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Home six months from Afghanistan, young soldiers of the 237th Military Police Company remake their lives in New Hampshire

  • Staff Sgt. William Roth and his son J.J. sit for a portrait on the couch at their home in Hudson on Wednesday, July 2, 2014. The flag on their laps is a flag that flew in front of Roth's childhood home. <br/>(ANDREA MORALES / Monitor staff)

    Staff Sgt. William Roth and his son J.J. sit for a portrait on the couch at their home in Hudson on Wednesday, July 2, 2014. The flag on their laps is a flag that flew in front of Roth's childhood home.
    (ANDREA MORALES / Monitor staff)

  • Sgt. Ken Piehler walks around the house with his nine-month-old son Benjamin at their home in Franklin on Wednesday, July 2, 2014. <br/>(ANDREA MORALES / Monitor staff)

    Sgt. Ken Piehler walks around the house with his nine-month-old son Benjamin at their home in Franklin on Wednesday, July 2, 2014.
    (ANDREA MORALES / Monitor staff)

  • Sgt. Sara McPherson, 30, of Raymond, returns to work at the National Guard's Concord armory on Thursday, July 3, 2014. <br/><br/>(ANDREA MORALES / Monitor staff)

    Sgt. Sara McPherson, 30, of Raymond, returns to work at the National Guard's Concord armory on Thursday, July 3, 2014.

    (ANDREA MORALES / Monitor staff)

  • Sgt. Sara McPherson, 30, of Raymond, stands for a portrait at the National Guard's  Concord armory on Thursday, July 3, 2014. <br/><br/>(ANDREA MORALES / Monitor staff)

    Sgt. Sara McPherson, 30, of Raymond, stands for a portrait at the National Guard's Concord armory on Thursday, July 3, 2014.

    (ANDREA MORALES / Monitor staff)

  • Sgt. Sara McPherson (left) and Sgt. Jason Collins laugh while in the weight room at the National Guard's Concord armory during a break on Thursday, July 3, 2014. <br/>(ANDREA MORALES / Monitor staff)

    Sgt. Sara McPherson (left) and Sgt. Jason Collins laugh while in the weight room at the National Guard's Concord armory during a break on Thursday, July 3, 2014.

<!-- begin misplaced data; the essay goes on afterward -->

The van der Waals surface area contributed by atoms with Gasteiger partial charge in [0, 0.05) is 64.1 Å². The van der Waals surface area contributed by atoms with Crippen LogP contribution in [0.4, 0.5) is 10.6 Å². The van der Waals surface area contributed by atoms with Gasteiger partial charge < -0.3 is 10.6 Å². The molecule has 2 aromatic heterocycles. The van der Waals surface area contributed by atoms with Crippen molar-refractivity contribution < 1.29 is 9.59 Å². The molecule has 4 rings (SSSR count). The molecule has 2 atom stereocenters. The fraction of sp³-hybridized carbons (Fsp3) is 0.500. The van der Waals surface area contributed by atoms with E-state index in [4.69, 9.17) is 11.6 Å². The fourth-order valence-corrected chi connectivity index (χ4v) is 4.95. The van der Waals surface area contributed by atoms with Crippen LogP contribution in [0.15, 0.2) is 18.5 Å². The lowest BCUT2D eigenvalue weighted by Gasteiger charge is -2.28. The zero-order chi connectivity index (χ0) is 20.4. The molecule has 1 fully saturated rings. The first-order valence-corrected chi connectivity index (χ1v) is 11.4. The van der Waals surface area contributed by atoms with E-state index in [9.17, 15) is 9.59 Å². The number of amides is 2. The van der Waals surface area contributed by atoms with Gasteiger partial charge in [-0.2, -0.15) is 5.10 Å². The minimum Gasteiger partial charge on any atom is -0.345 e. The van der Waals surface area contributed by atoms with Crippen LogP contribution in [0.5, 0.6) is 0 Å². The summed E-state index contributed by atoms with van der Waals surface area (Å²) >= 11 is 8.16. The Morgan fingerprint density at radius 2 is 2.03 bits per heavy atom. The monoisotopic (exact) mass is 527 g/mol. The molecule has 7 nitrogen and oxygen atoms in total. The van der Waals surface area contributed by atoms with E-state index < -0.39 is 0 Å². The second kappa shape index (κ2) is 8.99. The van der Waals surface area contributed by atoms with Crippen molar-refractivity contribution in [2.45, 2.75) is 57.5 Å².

(ANDREA MORALES / Monitor staff)

  • Danelle Piehler (right) and nine-month-old Benjamin watch hang out with Sgt. Ken Piehler in their home in Franklin after work on Wednesday, July 2, 2014. <br/><br/>(ANDREA MORALES / Monitor staff)

    Danelle Piehler (right) and nine-month-old Benjamin watch hang out with Sgt. Ken Piehler in their home in Franklin after work on Wednesday, July 2, 2014.

    (ANDREA MORALES / Monitor staff)

  • Sgt. Ken Piehler is embraced by his three-year-old daughter Scotlynn while hanging out at home in Franklin on Thursday, June 26, 2014. <br/><br/>(ANDREA MORALES / Monitor staff)

    Sgt. Ken Piehler is embraced by his three-year-old daughter Scotlynn while hanging out at home in Franklin on Thursday, June 26, 2014.

    (ANDREA MORALES / Monitor staff)

  • Staff Sgt. William Roth laughs with his friends at his daily pick-up basketball game in Hudson on Wednesday, July 2, 2014.<br/><br/>(ANDREA MORALES / Monitor staff)

    Staff Sgt. William Roth laughs with his friends at his daily pick-up basketball game in Hudson on Wednesday, July 2, 2014.

    (ANDREA MORALES / Monitor staff)

  • The key rack at Staff Sgt. William Roth's home hints at the routines in their lives. <br/><br/>(ANDREA MORALES / Monitor staff)

    The key rack at Staff Sgt. William Roth's home hints at the routines in their lives.

    (ANDREA MORALES / Monitor staff)

  • Staff Sgt. William Roth sits and his wife Melissa sit with their sons Tyler, 4, (left) and J.J., 6, (right) and explain the significance of the stars and stripes on the flag that flew in the front yard of Roth's childhood home. <br/><br/>(ANDREA MORALES / Monitor staff)